Maintenance outside and in: Don’t just do something – sit there.

Last week I was a little down in my facetime in front of my computer.  On Friday, I spent my normal routine in reading the NY Times, and then opened my Microsoft Outlook, and for some strange reason it wouldn’t open.

I tried my other MS Office applications, and the same thing happened.  Other than Windows, Microsoft went on strike. 


It started a week of maintenance on lots of things – my car, my computer, myself – “that time of the month” when I go to the chemo ward for my phelobotomy, going to the dentist, surgeon for a couple of rechecks (all fine, thanks) and setting up a couple other appointments.

I hate working on my computer. I know I graduated from an Institute of Technology and all, but really, computers aren’t my specialty.  Sure, I was the IT back-up at my previous company – but I really didn’t know what I was doing. I sure didn’t want my number called – all I had a little document that I wrote down whatever I thought I was supposed to do and never ended up using it.  Besides, most of the time I would tell people to turn their computer off and then on again, and presto! – it worked.

But as I was waiting getting my car fixed (costing way more than I had hoped), working on my computer (which would later crash), getting blood drawn in the chemo ward, sitting under a knife, my mind drifted to the role of maintenance in other unseen things.

One of my favorite improv comedy shows in Chicago is called, “Too Much Light Makes the Baby Go Blind.”   

Too Much Activity Makes the Andy Go Crazy.

Believe me, I can work a lot.  I’ve worked a few too many 100 hour weeks and even more than 24 hours straight a couple times. I used to be proud of that – kind of a Bilhorn thing.

But it does take its toll.

At the end of this week, I’m headed out to the country in Wisconsin to have my regular two days of silence. It’s a long road trip where I drive out to clear my lungs, my mind, and often my heart gets soft once again.  

My soul needs maintenance.  As I get older, I need it more. Ministry isn’t a detached, impersonal activity. My friends lovingly make fun of me because of my capacity to create spreadsheets and look at data.  I think it’s an escape for me – data is often impersonal and doesn’t cause me to be emotionally drained.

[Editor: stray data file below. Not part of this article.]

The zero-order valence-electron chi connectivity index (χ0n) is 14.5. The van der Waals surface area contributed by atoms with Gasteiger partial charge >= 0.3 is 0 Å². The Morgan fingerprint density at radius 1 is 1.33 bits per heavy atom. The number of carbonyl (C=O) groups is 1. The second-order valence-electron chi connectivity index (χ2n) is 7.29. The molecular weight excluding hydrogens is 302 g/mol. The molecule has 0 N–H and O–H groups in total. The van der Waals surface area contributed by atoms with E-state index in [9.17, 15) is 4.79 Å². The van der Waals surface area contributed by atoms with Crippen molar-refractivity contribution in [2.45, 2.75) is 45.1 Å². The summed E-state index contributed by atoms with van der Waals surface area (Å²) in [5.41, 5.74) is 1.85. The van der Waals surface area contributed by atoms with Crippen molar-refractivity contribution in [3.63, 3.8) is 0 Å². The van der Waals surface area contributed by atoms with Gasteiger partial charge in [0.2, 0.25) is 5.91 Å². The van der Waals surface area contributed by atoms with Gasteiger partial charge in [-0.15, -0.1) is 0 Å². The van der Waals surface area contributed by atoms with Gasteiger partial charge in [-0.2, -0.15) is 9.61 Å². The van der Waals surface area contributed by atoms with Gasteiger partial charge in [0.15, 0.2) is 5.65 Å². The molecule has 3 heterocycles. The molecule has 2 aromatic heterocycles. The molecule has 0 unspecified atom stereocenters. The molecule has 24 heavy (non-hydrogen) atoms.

If you do ministry right, you enter in – and that is dangerous. If I don’t take care of my soul, I begin to die, and ministry dies with it.

Americans are known internationally for our capacity for produce – to be productive. Sitting and doing nothing is considered a waste of time.  We’ve often heard it said, “don’t just sit there – do something!”

An old Filipino proverb takes the reverse idea, saying, “Don’t just do something. Sit there.” It’s not something we Americans in our hyperactive lives do (nor I), but I need it more with age.

In a culture that values me for what I produce, write, say, speak, act, make, create, it’s time for me to cease and be still, and let my soul rest and be valued not for what it produces.

At the end of the week, as it goes against every activistic bone in my body, I won’t just do something.  I’ll sit there, and let God under the hood of my life and do some maintenance.

2 Responses to “Maintenance outside and in: Don’t just do something – sit there.”

  1. 1 Robert March 24, 2009 at 4:15 am

    I was always surprised at how draining it was to work with people. It think it provided a source of recharge at the same time…if you gave it some time to sink in and take effect.

    I kind of found a ‘to-do’ list comforting. If I had some down time or motivation I knew exactly where to channel it. If I wanted to relax and play hooky…then you had something to play hooky from. If all of your stuff is done, then the playing hooky kind of looses some of its value.

    I find myself in the reverse now. I was forcefully removed from my ‘to-do’ list (by my own choice though). Now I have this time…I think people call it free time? But it lacks significant structure, making it a challenge to use in a productive manner.

    You know what they say “No beer and TV make Homer go something…something…something…”

  2. 2 The Rambling Taoist March 24, 2009 at 4:54 am

    You should try to learn the Taoist concept of we wei — doing without doing. It’s a way to just sit there and yet accomplish what needs to be accomplished. Once we each get better in tune with the natural rhythms of the universe, we find that “going with the flow” means getting a lot accomplished through a minimum of conscious effort.

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March 2009

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